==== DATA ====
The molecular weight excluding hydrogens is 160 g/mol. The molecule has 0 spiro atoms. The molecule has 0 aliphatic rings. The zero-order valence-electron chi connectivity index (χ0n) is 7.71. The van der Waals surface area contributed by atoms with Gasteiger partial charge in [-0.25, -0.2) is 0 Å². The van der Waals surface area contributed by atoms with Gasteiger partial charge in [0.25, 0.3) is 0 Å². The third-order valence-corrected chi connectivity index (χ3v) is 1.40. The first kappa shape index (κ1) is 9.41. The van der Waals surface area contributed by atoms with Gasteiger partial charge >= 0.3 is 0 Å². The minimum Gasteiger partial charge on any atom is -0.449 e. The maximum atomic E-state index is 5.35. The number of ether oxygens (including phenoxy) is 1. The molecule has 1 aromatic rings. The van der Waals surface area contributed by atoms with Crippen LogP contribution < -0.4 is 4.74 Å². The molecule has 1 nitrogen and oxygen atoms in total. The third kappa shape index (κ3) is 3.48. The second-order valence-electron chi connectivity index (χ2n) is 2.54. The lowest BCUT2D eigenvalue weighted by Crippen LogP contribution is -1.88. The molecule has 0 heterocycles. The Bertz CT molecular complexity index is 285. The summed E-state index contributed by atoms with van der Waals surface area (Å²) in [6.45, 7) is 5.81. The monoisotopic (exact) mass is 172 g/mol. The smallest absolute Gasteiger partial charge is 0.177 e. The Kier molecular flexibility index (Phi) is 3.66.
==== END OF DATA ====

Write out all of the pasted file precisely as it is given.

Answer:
The molecular weight excluding hydrogens is 160 g/mol. The molecule has 0 spiro atoms. The molecule has 0 aliphatic rings. The zero-order valence-electron chi connectivity index (χ0n) is 7.71. The van der Waals surface area contributed by atoms with Gasteiger partial charge in [-0.25, -0.2) is 0 Å². The van der Waals surface area contributed by atoms with Gasteiger partial charge in [0.25, 0.3) is 0 Å². The third-order valence-corrected chi connectivity index (χ3v) is 1.40. The first kappa shape index (κ1) is 9.41. The van der Waals surface area contributed by atoms with Gasteiger partial charge >= 0.3 is 0 Å². The minimum Gasteiger partial charge on any atom is -0.449 e. The maximum atomic E-state index is 5.35. The number of ether oxygens (including phenoxy) is 1. The molecule has 1 aromatic rings. The van der Waals surface area contributed by atoms with Crippen LogP contribution < -0.4 is 4.74 Å². The molecule has 1 nitrogen and oxygen atoms in total. The third kappa shape index (κ3) is 3.48. The second-order valence-electron chi connectivity index (χ2n) is 2.54. The lowest BCUT2D eigenvalue weighted by Crippen LogP contribution is -1.88. The molecule has 0 heterocycles. The Bertz CT molecular complexity index is 285. The summed E-state index contributed by atoms with van der Waals surface area (Å²) in [6.45, 7) is 5.81. The monoisotopic (exact) mass is 172 g/mol. The smallest absolute Gasteiger partial charge is 0.177 e. The Kier molecular flexibility index (Phi) is 3.66.